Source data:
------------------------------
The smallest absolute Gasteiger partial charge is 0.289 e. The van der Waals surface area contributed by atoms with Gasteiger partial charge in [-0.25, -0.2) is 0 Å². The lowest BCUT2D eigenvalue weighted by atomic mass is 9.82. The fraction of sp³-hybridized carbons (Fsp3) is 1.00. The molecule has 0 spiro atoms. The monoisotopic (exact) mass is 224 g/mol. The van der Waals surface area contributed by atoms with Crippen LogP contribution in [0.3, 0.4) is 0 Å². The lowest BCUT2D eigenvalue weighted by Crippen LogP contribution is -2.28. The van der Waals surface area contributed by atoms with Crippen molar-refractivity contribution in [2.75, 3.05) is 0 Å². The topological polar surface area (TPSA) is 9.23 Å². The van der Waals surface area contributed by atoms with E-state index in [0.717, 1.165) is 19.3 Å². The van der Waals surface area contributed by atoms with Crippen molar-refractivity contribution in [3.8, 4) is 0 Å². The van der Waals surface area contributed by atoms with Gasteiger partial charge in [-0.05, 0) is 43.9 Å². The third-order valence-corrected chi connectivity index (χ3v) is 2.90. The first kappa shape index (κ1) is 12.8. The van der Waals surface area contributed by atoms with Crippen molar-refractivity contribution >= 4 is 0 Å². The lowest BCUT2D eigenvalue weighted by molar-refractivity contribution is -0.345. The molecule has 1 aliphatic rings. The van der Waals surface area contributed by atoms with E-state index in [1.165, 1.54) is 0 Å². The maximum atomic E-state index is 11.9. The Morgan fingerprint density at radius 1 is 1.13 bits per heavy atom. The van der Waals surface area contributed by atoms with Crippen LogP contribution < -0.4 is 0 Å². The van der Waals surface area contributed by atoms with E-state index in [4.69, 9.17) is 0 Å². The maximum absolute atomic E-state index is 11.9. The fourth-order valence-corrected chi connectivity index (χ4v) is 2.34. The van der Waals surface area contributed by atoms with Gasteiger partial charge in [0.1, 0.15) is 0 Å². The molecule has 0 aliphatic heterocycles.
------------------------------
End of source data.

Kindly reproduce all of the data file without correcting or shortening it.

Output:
The smallest absolute Gasteiger partial charge is 0.289 e. The van der Waals surface area contributed by atoms with Gasteiger partial charge in [-0.25, -0.2) is 0 Å². The lowest BCUT2D eigenvalue weighted by atomic mass is 9.82. The fraction of sp³-hybridized carbons (Fsp3) is 1.00. The molecule has 0 spiro atoms. The monoisotopic (exact) mass is 224 g/mol. The van der Waals surface area contributed by atoms with Crippen LogP contribution in [0.3, 0.4) is 0 Å². The lowest BCUT2D eigenvalue weighted by Crippen LogP contribution is -2.28. The van der Waals surface area contributed by atoms with Crippen molar-refractivity contribution in [2.75, 3.05) is 0 Å². The topological polar surface area (TPSA) is 9.23 Å². The van der Waals surface area contributed by atoms with E-state index in [0.717, 1.165) is 19.3 Å². The van der Waals surface area contributed by atoms with Crippen molar-refractivity contribution in [3.8, 4) is 0 Å². The van der Waals surface area contributed by atoms with Gasteiger partial charge in [-0.05, 0) is 43.9 Å². The third-order valence-corrected chi connectivity index (χ3v) is 2.90. The first kappa shape index (κ1) is 12.8. The van der Waals surface area contributed by atoms with Crippen molar-refractivity contribution >= 4 is 0 Å². The lowest BCUT2D eigenvalue weighted by molar-refractivity contribution is -0.345. The molecule has 1 aliphatic rings. The van der Waals surface area contributed by atoms with E-state index in [1.165, 1.54) is 0 Å². The maximum atomic E-state index is 11.9. The Morgan fingerprint density at radius 1 is 1.13 bits per heavy atom. The van der Waals surface area contributed by atoms with Crippen LogP contribution < -0.4 is 0 Å². The van der Waals surface area contributed by atoms with E-state index in [4.69, 9.17) is 0 Å². The maximum absolute atomic E-state index is 11.9. The fourth-order valence-corrected chi connectivity index (χ4v) is 2.34. The van der Waals surface area contributed by atoms with Gasteiger partial charge in [0.1, 0.15) is 0 Å². The molecule has 0 aliphatic heterocycles.